28. sep. 2009

Cooperatives changed the champagne world forever

The cooperative movement in Champagne has made winegrowers more independent than before. We elaborate our champagnes with a group of winegrowers from the same area. Like us, most of them own a few hectares of vineyards but most only run around half a hectare or less. When we join forces and grapes we can use equipments in a more efficient way and we can blend more wines with a final higher and more stable quality than from just one.

Most are based in the village of Vertus, others in neighbouring communes like Bergeres-les-Vertus and our own commune of Soulieres. In total grapes from 147 hectares are pressed and fermented into wines. This is enough to fill more than one million bottles of the standard size of 75 centilitres every year.

Our cooperative was founded in 1959. 30 years after it all began. The starting point of the movement was the great depression in 1929. Champagne sales dropped dramatically. The stocks of the champagne houses grew bigger, and the prices of grapes smaller. In the beginning of the 1930’es the grapes were so cheap that it was hardly worth it for the winegrowers to pick them up. At this stage some decided to press and ferment themselves rather than sell grapes at a loss. The wine and eventually the champagne could be sold.

The movement spread. Today 137 champagne cooperatives are supplied by 13.000 winegrowers. One fifth of these sell their own brand of champagne. Like us.

Today the services of our coop include the full chain of champagne making: Pressing, winemaking, bottle fermentation and aging with state-of-the-art equipment to fit all possible needs. On top, the knowledge of how the still wines and champagnes develop at different stages from young to mature and aged. Indispensable for the art of blending as the heart of champagne is the olfactory and gustatory memories of the winemakers.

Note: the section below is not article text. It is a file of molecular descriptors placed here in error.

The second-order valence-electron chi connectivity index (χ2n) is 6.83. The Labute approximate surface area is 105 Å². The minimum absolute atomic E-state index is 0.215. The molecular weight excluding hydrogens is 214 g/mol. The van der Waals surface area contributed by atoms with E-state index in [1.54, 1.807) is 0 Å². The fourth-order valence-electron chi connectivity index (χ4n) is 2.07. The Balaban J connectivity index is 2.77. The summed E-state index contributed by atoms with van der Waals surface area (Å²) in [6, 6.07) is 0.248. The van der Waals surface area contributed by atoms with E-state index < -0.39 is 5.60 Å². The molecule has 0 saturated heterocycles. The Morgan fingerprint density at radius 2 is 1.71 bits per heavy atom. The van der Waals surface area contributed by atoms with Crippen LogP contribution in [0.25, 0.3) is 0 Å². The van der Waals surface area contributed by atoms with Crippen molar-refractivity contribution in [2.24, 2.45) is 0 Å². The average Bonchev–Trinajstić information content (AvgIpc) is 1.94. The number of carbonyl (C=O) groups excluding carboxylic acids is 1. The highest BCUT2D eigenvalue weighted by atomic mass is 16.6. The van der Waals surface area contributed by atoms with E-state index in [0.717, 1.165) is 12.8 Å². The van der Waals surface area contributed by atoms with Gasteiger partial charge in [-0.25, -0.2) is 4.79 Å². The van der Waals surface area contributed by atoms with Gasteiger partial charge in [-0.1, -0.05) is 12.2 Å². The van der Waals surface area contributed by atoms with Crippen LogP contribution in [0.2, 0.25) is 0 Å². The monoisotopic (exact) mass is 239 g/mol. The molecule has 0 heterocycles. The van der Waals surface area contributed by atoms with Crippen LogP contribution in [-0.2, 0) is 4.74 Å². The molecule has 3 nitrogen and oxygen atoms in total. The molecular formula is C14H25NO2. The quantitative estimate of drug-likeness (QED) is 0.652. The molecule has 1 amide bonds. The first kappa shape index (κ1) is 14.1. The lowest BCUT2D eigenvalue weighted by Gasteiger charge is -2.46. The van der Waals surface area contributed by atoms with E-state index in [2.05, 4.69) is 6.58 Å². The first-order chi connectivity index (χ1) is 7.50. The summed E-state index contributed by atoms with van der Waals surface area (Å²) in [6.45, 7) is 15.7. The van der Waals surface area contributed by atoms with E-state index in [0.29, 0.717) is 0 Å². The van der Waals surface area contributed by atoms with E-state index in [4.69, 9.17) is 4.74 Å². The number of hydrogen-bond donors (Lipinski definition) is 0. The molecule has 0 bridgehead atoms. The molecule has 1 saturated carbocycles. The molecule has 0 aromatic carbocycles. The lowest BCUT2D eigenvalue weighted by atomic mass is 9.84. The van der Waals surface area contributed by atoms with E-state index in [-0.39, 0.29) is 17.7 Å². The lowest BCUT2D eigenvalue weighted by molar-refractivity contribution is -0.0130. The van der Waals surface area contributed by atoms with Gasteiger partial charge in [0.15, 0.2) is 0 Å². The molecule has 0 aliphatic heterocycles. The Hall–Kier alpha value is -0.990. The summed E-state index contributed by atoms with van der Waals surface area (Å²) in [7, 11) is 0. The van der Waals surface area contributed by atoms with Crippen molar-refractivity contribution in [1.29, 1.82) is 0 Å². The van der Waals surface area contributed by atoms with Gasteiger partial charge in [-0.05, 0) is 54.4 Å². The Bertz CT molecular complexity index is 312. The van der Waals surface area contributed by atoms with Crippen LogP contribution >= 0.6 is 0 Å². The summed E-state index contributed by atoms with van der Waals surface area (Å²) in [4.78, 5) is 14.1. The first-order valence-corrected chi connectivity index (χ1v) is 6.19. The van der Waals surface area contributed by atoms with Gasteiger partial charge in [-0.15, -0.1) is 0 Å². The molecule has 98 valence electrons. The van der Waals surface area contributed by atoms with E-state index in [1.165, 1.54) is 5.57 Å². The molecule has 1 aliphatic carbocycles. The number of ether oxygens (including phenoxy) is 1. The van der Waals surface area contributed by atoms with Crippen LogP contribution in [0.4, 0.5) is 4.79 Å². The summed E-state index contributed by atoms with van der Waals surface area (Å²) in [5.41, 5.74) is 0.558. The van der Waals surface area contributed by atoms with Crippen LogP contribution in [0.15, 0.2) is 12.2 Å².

Each year we work in this small committee of winegrowers who meet regularly in the autumn to taste and discuss the new still wines with the winemaker. We select those that will fit our needs in the required quantities for each future blend. The surplus is sold to several champagne houses. In February we progress and discuss – at times rather fiercely – the new possible blends. This is when the style of our champagnes is decided.

So far we can fit our own needs into the possibilities offered. Our grapes are present with those of the other coop growers in order to elaborate high quality blends and select the best plots for special champagnes.

Our ambition is to add pure Tange-Gérard plots to our current range of products when we have had the necessary time to evaluate the wines that can be elaborated with them. This is a process that will take a bit of time and it will later combine with sustainable winegrowing which is also part of our thinking.